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Why does music sound different in different parts of a concert hall?

Mary Kay S. asks, "Dr. Volt, why is the sound different in different parts of a concert hall? Where should I sit to get the best sound?"

Ah, it all has to do with acoustics - the physics of how sound, well, sounds in a particular space. Every surface, be it the walls, the seats, and even the audience, will absorb or reflect the sound in a particular way. Concert halls are designed in order to maximize the quality of the sound, both for the listeners, but for the performers as well. If, for example, all the sound is absorbed by the walls, the ceiling, etc. before it ever has a chance to reach the audience's ears, then you can bet they will soon be making a very lively march towards the box office for a refund! The key is to create surfaces in the hall such that the sound is evenly distributed over the entire hall, but yet doesn't reverberate too long (else it will interfere with the sound still to come). It is also important that enough sound bounce back to the performers, so that they are able to hear one another. Otherwise while the audience may hear very clearly, the performance may not turn out to be worth hearing! As you can imagine this all poses a very difficult puzzle for the acoustical engineers designing the hall, further complicated by the fact that you have to take into account how the hall will sound when people are filling all of the seats.

The ancient Greeks were geniuses when it came to acoustics. Their amphitheatres were designed such that an actor on stage could be heard clearly by thousands of spectators all at once, a feat which proves a challenge even for our modern engineering.

As for the best place to sit, that I think is left in "the eye of the beholder." A well-designed concert hall should have excellent sound wherever you sit, and thus it all comes down to your own personal preference.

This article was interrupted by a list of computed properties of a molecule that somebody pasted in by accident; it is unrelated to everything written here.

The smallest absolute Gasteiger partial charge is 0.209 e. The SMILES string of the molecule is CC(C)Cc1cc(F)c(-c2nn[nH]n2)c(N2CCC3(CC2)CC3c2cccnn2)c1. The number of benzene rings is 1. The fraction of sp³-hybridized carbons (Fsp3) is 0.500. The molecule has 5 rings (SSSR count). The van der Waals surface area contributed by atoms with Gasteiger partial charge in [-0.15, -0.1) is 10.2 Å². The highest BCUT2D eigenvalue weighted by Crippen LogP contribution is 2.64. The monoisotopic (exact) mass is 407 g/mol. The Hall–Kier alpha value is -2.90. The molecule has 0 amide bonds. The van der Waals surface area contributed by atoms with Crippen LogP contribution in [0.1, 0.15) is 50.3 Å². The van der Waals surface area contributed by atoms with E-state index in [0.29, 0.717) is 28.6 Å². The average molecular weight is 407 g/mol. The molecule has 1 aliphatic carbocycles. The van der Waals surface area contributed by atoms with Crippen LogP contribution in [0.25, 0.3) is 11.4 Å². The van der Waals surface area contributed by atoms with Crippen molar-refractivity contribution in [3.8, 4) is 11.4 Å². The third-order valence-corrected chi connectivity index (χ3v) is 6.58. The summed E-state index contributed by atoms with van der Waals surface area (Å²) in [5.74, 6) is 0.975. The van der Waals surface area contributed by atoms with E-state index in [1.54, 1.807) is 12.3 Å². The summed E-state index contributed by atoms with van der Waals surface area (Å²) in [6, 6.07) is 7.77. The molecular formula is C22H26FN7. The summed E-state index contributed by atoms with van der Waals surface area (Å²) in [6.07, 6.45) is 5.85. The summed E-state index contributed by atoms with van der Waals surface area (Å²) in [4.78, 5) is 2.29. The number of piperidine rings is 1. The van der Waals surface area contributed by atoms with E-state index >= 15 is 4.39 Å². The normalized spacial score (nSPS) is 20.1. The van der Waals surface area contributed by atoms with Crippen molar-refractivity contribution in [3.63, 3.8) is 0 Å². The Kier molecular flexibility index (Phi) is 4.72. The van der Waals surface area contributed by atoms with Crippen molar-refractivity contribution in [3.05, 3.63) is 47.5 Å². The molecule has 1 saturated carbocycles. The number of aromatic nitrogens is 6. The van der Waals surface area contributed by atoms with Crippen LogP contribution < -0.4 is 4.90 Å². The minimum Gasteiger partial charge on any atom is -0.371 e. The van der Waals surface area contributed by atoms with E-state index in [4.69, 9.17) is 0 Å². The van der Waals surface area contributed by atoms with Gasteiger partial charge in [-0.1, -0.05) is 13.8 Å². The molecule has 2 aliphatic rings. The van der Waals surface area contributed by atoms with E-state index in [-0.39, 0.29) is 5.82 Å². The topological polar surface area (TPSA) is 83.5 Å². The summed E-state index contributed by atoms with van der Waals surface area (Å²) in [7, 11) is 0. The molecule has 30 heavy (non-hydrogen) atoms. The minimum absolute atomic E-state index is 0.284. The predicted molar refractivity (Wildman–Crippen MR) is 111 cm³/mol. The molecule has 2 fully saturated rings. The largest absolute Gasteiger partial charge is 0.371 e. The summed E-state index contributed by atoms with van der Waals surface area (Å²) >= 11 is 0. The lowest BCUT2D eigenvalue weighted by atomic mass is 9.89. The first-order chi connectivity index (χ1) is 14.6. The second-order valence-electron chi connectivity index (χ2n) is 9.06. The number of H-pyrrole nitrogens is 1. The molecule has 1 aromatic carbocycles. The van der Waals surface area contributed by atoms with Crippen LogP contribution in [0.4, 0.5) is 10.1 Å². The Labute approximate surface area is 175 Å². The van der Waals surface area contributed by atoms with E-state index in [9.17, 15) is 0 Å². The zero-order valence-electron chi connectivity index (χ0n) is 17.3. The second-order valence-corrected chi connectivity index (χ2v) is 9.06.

The Greek ampitheatre at Epidaurus

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What's the big deal about potential energy?

Patty B. asks, "Dr. Volt, what's the big deal about potential energy?"

Ah, potential energy, one of my favorite concepts, for really, where would we be without it? But let's start at the beginning with energy in general. There are two primary types of energy: kinetic energy and potential energy. An object's total energy is the sum of the two and will always remain constant.** Kinetic energy is an object's energy of motion, given by Kinetic Energy = ½mv2. Here m is the object's mass and v is the object's velocity (or speed). All other forms of energy are potential energy, which simply means that they have the potential to become energy of motion. Gravitational potential energy would be a common example. As a lift an object up (that is, away from the Earth) it gains potential energy due to gravity. When I release the object, and gravity pulls it back to Earth, that potential energy is transformed into kinetic energy.

But perhaps a more mad sciencey example is in order. Another form of potential energy is chemical potential energy, which is how batteries work. In a battery a chemical reaction inside creates an electric current, which is simply electrons in motion, i.e. kinetic energy. But a much more exciting example is this:

  

That's right, it's our old friend trinitrotoluene, better known as TNT. TNT is a chemical that contains a great deal of chemical potential energy, enough so that when that potential energy is released the results are quite, well, explosive. Chemical potential energy is also found in many fuels that we use, such as oil or coal, not to mention the food we eat in order to gain the energy to pursue our dreams of world domination (I am quite partial in this regard to banana splits).

So you see, Patty, potential energy is all around us and is quite a big deal indeed! For more information on potential energy I suggest you attend my Mad Scientist Training Academy this summer (Assistant's note: see Schrödinger's Cat Must Die!). I think you shall find it most enlightening!

**All right, technically it is the mass and energy combined that remains constant, as shown by Einstein in his famous equation Energy = mc2 where c is the speed of light. Show off.